The Patriotic Millionaires believe their taxes need to be raised. They also do not agree with the idea that increasing taxes on those who create jobs means fewer jobs will be created. T.J. Zlotnitsky is the head of iControl Systems, a data management company.

“When I make a decision about whether or not I’m going to hire people to help grow my business, I make those decisions strictly on the basis of whether the company needs them, whether the customers demand them, whether doing so would grow the business. In terms of my own personal tax rates, that never factors in.”

The group says increasing taxes on middle-class Americans -- but not on rich Americans -- would be bad for the economy. Frank Patitucci is the chief of NuCompass Mobility.

“It is especially important about the middle class. If you lose the middle class, you’re losing customers. So a strong middle class that’s helped by a fair tax system leads to long-term to a healthy economy.”

Patriotic Millionaires has more than two hundred members across the country. Members of the group work in finance, entertainment, technology and other areas.

Sunday, November 18, 2012

Chief Joseph, Part Two

The Sound of Lightning
Chief Joseph of the Nez Perce

SHIRLEY GRIFFITH: People in America, a program in Special English by the Voice of America. Every week at this time, we tell the story of a man or a woman who played an important part in the history of the United States. Today, Larry West and Warren Scheer complete the story of Chief Joseph of the Nez Perce Indians.


WARREN SCHEER: In eighteen seventy-seven, the American government decided to move the Nez Perce Indians from their land in the northwestern part of the country. The government had set up a reservation for them in Idaho. Chief Joseph did not want to leave the land. It was holy ground. It contained the bones of his father and mother.

But, like his father in earlier times, Chief Joseph knew it would be hopeless to stay and defend the land. There were too few Indians to win a war against the white men.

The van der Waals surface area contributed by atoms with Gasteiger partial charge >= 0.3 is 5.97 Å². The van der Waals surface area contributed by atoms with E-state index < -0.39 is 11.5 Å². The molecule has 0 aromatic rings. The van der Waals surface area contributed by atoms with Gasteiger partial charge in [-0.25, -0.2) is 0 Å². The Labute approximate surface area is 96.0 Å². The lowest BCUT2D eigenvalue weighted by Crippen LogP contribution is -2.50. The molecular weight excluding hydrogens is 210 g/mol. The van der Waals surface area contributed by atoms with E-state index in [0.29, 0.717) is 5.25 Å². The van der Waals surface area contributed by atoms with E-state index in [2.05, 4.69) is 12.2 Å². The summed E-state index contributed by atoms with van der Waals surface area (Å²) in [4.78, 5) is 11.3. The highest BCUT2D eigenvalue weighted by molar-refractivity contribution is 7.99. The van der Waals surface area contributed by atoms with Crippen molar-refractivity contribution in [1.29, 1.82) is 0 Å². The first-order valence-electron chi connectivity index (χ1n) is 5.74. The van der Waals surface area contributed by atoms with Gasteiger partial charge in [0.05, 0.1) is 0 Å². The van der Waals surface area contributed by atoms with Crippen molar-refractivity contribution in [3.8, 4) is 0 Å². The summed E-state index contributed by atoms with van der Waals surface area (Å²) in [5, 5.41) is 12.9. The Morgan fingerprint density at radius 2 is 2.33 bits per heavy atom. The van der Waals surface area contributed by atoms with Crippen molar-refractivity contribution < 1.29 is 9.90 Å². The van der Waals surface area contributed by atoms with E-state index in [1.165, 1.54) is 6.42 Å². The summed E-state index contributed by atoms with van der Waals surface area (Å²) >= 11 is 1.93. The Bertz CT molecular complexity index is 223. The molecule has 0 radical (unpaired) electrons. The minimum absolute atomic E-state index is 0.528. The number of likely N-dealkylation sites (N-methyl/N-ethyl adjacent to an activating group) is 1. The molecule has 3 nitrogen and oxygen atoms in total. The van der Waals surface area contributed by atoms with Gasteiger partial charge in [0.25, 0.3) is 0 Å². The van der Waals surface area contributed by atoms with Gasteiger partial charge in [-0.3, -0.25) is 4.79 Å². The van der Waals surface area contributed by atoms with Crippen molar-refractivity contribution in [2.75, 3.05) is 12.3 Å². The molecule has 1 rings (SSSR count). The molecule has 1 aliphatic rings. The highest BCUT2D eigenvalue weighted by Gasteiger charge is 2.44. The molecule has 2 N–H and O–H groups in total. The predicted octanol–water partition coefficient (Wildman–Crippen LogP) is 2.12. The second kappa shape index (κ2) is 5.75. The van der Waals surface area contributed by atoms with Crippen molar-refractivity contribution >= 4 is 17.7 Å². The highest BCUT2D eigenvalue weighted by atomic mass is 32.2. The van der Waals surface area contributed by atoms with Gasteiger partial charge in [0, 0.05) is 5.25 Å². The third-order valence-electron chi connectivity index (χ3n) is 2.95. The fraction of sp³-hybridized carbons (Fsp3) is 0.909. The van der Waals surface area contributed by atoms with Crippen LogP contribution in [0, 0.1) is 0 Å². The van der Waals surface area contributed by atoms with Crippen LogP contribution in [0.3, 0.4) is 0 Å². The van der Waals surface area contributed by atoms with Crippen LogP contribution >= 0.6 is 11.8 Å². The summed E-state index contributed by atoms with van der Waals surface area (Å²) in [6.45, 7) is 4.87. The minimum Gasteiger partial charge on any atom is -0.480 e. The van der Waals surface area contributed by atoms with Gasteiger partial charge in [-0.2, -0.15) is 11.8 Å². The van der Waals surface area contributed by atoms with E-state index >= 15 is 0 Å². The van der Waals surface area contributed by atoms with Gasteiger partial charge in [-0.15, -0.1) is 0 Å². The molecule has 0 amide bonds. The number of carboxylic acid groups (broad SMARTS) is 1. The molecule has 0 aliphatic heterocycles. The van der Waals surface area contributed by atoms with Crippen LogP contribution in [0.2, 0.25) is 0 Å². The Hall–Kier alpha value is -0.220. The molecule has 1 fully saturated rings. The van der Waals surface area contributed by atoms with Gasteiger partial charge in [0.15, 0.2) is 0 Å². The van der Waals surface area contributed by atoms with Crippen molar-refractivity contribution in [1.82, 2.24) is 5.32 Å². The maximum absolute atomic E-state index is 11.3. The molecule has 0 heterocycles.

And so in June of eighteen seventy-seven, the Nez Perce left their home in the Wallowa Valley. They left quickly. They were able to take only a small part of what they owned, and just a few cattle and Appaloosa horses.

LARRY WEST: When the Indians reached the Snake River, the water was very deep and ran very fast with melted snow from the mountains. Chief Joseph and his people made boats from sticks and dried animal skins to cross the river. While the Indians were busy, a group of white men came and stole some of the cattle waiting at the edge of the river.

Chief White Bird
The other chiefs demanded that Joseph call a meeting. Two of the chiefs, White Bird and Toohoolhoolzote, spoke for War.

But Joseph said, "It is better to live at peace than to begin a war and lie dead."

WARREN SCHEER: Some of the young men in White Bird's group were very angry. That night, they rode into the countryside and killed eleven white persons.

During all his years as chief, Joseph had tried to keep the peace. Now he saw there was no hope. Although he and his young men had taken no part in the killings, he knew that the white men would blame all of the Indians. Chief Joseph said, "I would have given my own life if I could have undone the killing of the white men."

Many Nez Perce fled. Chief Joseph remained, because his wife was about to have a baby. After she gave birth, he and his brother and their families joined the others in White Bird Canyon to the south.

LARRY WEST: Joseph wanted to lead the people to safety in the flat lands of Montana. But the United States army quickly sent horse soldiers to follow them.

The troops rode all night. They were extremely tired when they reached White Bird Canyon. An Indian -- carrying a white flag -- walked forward to meet them. A soldier shot him.

With that shot, war between the Nez Perce and the United States began.

Chief Toolhoolhoolzote
WARREN SCHEER: The young Nez Perce men were skilled with their guns. They knew the land. And they were calm in battle. The army officers did not know the land. And they were not wise. When the soldiers attacked, they fired on Indian women and children.